Whatever happens, the setbacks have not meant that the mission has been a complete failure; Philae has already sent back a wealth of data and photos back to Earth, and its presence there is an achievement in itself. Only time will tell, but it was hoped that the mission would provide the answers to some of astronomer’s most eternal questions, the most obvious and enduring of which is: "are we alone in the universe?"

Jean-Pierre Bibring, an astrophysicist who has worked on the Rosetta mission for over twenty years, believes that answer to the crucial question of our very existence could be found on that humble comet’s surface, as Philae’s investigation of the comet’s ice and rock may give clues to the origins of our solar system.
But there are also those who believe that this question may be answered in an unexpected fashion, and that the space mission is not all it has been publicised to be. Conspiracy theories are rife regarding the true nature of the comet and the Rosetta mission. Information published on the website opines that the mission is part of a European Space Agency and Nasa cover-up to disguise the fact that the comet is of an alien nature, and that the project was really put together in order to investigate a peculiar signal detected ten years before the mission was launched.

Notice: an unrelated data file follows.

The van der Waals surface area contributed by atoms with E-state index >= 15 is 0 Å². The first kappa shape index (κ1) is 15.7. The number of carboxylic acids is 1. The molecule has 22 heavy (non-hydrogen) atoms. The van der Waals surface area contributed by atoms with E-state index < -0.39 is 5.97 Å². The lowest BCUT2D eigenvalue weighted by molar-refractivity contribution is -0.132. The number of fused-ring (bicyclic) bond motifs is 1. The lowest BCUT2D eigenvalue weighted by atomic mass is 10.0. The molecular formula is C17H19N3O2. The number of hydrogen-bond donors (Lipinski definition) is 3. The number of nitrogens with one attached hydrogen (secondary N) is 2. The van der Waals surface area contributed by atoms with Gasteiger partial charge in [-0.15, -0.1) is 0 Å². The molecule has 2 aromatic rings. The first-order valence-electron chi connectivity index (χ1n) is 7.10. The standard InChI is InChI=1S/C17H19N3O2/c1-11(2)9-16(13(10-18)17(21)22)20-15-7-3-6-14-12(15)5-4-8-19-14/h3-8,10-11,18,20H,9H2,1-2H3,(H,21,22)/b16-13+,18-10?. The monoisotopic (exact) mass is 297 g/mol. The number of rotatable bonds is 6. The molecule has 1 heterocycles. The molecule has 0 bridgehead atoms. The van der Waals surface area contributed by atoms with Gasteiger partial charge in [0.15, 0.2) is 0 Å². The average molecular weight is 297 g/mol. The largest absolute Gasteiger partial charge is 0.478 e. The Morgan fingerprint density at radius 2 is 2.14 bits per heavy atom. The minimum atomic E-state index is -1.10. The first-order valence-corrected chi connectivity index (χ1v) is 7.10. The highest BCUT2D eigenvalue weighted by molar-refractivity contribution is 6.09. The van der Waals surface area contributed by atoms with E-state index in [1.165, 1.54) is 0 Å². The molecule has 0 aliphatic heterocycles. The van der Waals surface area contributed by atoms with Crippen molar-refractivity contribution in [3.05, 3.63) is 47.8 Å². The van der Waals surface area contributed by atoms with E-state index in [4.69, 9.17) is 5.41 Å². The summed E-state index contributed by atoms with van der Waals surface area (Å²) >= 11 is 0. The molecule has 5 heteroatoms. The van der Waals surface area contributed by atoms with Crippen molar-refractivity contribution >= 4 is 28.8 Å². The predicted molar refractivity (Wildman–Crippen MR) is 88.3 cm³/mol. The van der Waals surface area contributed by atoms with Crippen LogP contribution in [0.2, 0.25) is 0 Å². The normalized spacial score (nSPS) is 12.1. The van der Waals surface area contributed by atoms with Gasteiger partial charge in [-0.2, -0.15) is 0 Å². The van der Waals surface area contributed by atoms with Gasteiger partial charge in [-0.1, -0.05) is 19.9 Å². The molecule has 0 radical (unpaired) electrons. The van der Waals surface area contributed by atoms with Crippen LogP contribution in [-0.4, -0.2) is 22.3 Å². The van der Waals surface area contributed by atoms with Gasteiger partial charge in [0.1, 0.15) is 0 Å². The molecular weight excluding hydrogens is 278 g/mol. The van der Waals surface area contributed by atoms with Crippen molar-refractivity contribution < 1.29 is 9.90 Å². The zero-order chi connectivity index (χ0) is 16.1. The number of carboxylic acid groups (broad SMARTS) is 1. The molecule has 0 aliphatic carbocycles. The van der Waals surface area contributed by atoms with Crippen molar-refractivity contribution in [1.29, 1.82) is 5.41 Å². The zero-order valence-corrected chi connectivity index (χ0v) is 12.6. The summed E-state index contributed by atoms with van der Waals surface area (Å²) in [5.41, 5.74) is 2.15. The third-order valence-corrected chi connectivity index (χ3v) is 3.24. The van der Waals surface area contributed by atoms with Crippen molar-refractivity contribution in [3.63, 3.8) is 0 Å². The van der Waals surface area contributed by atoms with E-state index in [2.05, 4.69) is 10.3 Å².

Rosetta’s Plasma Consortium (RPC) uncovered a mysterious ‘song’ that Comet 67P/Churyumov-Gerasimenko was singing into space in the form of oscillations in the magnetic field in the comet’s environment.The "song" is being sung at 40-50 millihertz, far below human hearing. The "song" can be heard here. 

Back on September 29, a UFO Sightings Daily post titled: “NASA Records Radio Signals Coming From Comet 67P For Over 20 Years!” suggested that information had been received from an anonymous ESA whistleblower who confirmed in an email that the mystery signal was detected twenty years ago by NASA and this was the true reason behind the Rosetta mission. The post, written by Scott Waring, was broadly criticized at the time and generally debunked, but the ESA have apparently confirmed that Waring was right.

To add further weight to the conspiracy theory, a September 10 photo from the Rosetta mission showed what appeared to be a radio tower and a possible UFO on the surface of Comet 67P. This photo was one of a number referred to by the whistleblower, and suggests that a mystery really does hang over the purpose of the Rosetta mission. Popular conspiratorial opinion is that the tower-like object is the source of the radio signals and suggests that extra-terrestrial intelligence is involved. There has also been some conjecture that the amount of money invested in the project far outweighs the potential scientific benefits that can be achieved by the comet landing.

If the signal really was detected so long before the Rosetta mission was launched, was its real purpose to make contact? Is this why Philae has allegedly had so many problems, so that there is an excuse for the limited data that is being returned, allowing its real purpose to be disguised?